Many thousands of demonstrators set up tents and spent the night outside the governmental palace in central Beirut that houses Prime Minister Fuad Siniora's office, following a mass demonstration on December 1 that brought hundreds of thousands of people into the streets, temporarily blocking access to Siniora's office.
The protesters say they will continue their demonstrations until the government resigns. They have threatened to escalate their protest actions in the coming days, but they say the demonstrations will remain nonviolent.
Siniora has vowed not to allow his government to be brought down by street protests, saying it would only resign as a result of a no-confidence vote in parliament. Siniora's cabinet has support from about 70 parliamentarians in the 128-seat parliament.
Ali Ammar, a member of parliament from Lebanon's Hizballah movement, says Hizballah has what he called "more surprises" in its bid to topple the government.
"We won't leave these squares until this authority takes back its mistake and complies to the will of the majority of the people, most of whom want to escape this crisis and form a unity government," he said. "The ball now is in the court of the group ruling illegally and unconstitutionally and which holds responsibility for all the next steps we are going to take. We have more surprises other than Friday's protest."
The crowds on December 1 also filled Martyrs Square in Beirut, where former Prime Minister Rafik Hariri is buried. He was assassinated on February 14, 2005.
Martyrs Square also is where thousands of anti-Syrian followers gathered last week to mourn the killing of Industry Minister Pierre Gemayel. Gemayel was gunned down in his car along with his bodyguard by unidentified gunmen.
Siniora's government has received strong backing from Western governments and Arab states, including from Jordanian King Abdullah II and Saudi King Abdullah, whose ambassador in Beirut held meetings with the opposition to help ease the blockade.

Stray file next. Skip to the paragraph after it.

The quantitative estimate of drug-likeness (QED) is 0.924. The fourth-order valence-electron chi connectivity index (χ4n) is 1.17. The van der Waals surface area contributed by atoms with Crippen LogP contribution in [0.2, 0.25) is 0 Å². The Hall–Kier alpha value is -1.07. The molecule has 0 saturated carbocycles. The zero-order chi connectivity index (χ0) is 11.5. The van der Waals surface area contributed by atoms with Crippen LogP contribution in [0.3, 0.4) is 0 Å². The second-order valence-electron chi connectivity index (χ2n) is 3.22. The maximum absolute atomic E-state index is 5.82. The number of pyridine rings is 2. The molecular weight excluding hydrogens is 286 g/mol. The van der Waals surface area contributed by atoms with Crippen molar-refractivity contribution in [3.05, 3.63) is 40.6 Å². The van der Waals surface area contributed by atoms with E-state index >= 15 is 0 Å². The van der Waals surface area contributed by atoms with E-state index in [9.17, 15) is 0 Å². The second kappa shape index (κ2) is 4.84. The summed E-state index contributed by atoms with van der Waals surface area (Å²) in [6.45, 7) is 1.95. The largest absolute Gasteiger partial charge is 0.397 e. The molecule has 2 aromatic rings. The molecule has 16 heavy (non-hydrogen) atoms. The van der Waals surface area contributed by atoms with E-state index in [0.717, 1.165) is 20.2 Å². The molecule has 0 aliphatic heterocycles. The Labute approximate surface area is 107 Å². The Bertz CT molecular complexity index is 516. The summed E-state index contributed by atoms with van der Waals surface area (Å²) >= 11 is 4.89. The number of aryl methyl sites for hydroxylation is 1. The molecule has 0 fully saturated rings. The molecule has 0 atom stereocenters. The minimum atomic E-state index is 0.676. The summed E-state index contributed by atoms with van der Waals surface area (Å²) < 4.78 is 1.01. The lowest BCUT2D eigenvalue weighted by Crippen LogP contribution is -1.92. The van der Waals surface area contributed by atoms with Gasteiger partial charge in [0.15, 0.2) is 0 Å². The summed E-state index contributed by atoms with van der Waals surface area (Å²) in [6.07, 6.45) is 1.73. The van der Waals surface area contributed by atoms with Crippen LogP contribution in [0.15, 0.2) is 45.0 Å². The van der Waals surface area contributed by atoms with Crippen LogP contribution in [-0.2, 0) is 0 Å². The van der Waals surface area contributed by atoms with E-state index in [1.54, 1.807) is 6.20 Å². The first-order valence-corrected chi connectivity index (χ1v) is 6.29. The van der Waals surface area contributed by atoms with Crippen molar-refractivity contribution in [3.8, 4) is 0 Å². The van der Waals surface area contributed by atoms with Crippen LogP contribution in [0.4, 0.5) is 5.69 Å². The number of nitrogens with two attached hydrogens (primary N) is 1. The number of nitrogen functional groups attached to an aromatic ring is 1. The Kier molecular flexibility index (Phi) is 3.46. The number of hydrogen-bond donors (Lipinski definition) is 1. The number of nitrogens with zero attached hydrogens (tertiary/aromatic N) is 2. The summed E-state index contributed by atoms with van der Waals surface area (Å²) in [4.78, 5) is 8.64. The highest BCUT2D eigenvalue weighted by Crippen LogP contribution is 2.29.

British Foreign Secretary Margaret Beckett, who is in Beirut, spoke to reporters today after meeting Siniora.
"I wanted to have the opportunity to come and see some of these issues for myself and to show solidarity with the government," she said. "This is a government elected by the people of Lebanon and a government which has the constitutional authority that election gives it. So I think for the international community to be seen to be working to support a constitutionally elected government is not, surely, a bad thing."
A U.S. State Department spokesman, Tom Casey, accused Syria and Iran of helping instigate the protests, which he said are aimed at toppling the democratically elected government.
Casey also accused Syria and Iran of instigating the demonstrations in order "to destabilize Lebanon."
The opposition, spearheaded by Hizballah, has been bolstered by the fierce resistance it displayed during the 34-day summer war with Israel. Since Israeli forces pulled out of Lebanon, Hizballah and its allies have been demanding a greater voice in the government.
But the anti-Syrian camp says opposition demands are a ploy aimed at blocking the creation of an international tribunal to investigate and try suspects in Hariri's murder, which many blame on Damascus.
Former Lebanese Prime Minister Rafiq Hariri
Lebanese demonstrating in Beirut on the first anniversary of Hariri's slaying in February (epa)
POINTING AT SYRIA. The February 2005 assassination of former Lebanese Prime Minister Rafiq Hariri shook the fragile political situation in Lebanon and threatened the entire region. The international community have been increasingly vocal in accusing Syria of involvement in the killing and in demanding that Damascus cooperate with a UN investigation....(more)